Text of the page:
The German socialist women's movement

In the last decade of the 19th century, socialist women in Germany began to organise. Although Germany had repealed its Anti-Socialist Law in 1890, there were still Association Laws banning women from many forms of political activity alongside men. To get round these legal impediments socialist women ran education clubs for working class women and girls. They set up "agitation commissions", and then, when these were banned, they elected a network of socialist women organisers (Vertrauenspersonen). They held public meetings, and recruited women to the Social Democratic Party (SPD).

One of the SPD's leaders, Clara Zetkin, edited a socialist women's newspaper, Die Gleichheit. The paper was designed to be more than just a good read: it provided education and ammunition for women activists. There were notices of upcoming meetings and events in a column called the Working Women's Movement; there were descriptions of the conditions that women endured at work; and there were also articles explaining Marxist theory. Die Gleichheit was immensely popular, attaining a circulation of 124,000 by 1911.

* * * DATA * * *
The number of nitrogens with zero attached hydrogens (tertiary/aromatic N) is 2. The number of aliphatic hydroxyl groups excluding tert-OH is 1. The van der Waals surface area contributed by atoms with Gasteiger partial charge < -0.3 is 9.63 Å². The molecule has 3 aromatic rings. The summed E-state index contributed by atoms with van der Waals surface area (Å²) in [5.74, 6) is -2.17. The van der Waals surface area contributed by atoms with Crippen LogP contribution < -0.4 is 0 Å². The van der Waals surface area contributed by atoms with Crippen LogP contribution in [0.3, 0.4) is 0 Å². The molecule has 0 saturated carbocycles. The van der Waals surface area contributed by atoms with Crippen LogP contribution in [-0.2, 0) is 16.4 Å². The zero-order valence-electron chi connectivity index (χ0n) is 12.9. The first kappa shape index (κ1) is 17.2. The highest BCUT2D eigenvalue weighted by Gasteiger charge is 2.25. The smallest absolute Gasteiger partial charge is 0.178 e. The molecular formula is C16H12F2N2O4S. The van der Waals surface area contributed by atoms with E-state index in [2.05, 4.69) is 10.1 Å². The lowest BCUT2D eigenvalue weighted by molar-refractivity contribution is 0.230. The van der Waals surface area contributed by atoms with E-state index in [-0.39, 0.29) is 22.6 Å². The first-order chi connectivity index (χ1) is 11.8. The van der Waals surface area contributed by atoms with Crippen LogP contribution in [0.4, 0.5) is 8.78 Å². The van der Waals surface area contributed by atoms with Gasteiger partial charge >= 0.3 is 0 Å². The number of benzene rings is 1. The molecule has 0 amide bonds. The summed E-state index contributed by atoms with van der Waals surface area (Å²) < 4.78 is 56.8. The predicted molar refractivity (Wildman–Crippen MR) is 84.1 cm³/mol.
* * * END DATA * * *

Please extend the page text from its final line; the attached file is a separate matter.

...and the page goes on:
The German socialist women firmly identified themselves as a movement for working class women, distinguishing themselves sharply from the numerous "bourgeois feminists" of the time. One particular issue - "protective legislation" - demonstrated the different views of the two movements. The socialists demanded that laws be introduced to protect women at work: for example, banning work at night and around the time of childbirth. Bourgeois feminists believed such laws would undermine their claims for formal equality for women.

Clara Zetkin firmly believed a cross-class women's movement was not possible. She argued that women of the capitalist class and women of the working class were engaged in entirely different struggles, for a different kind of liberation. Bourgeois women sought to win the right to compete with men of their own class on a "level playing field". Working class women had to struggle alongside men of their own class to abolish class society and liberate all humanity. Of course not all working class, or even socialist, men treated women as comrades! The women often complained of patronising and sexist treatment within their own party.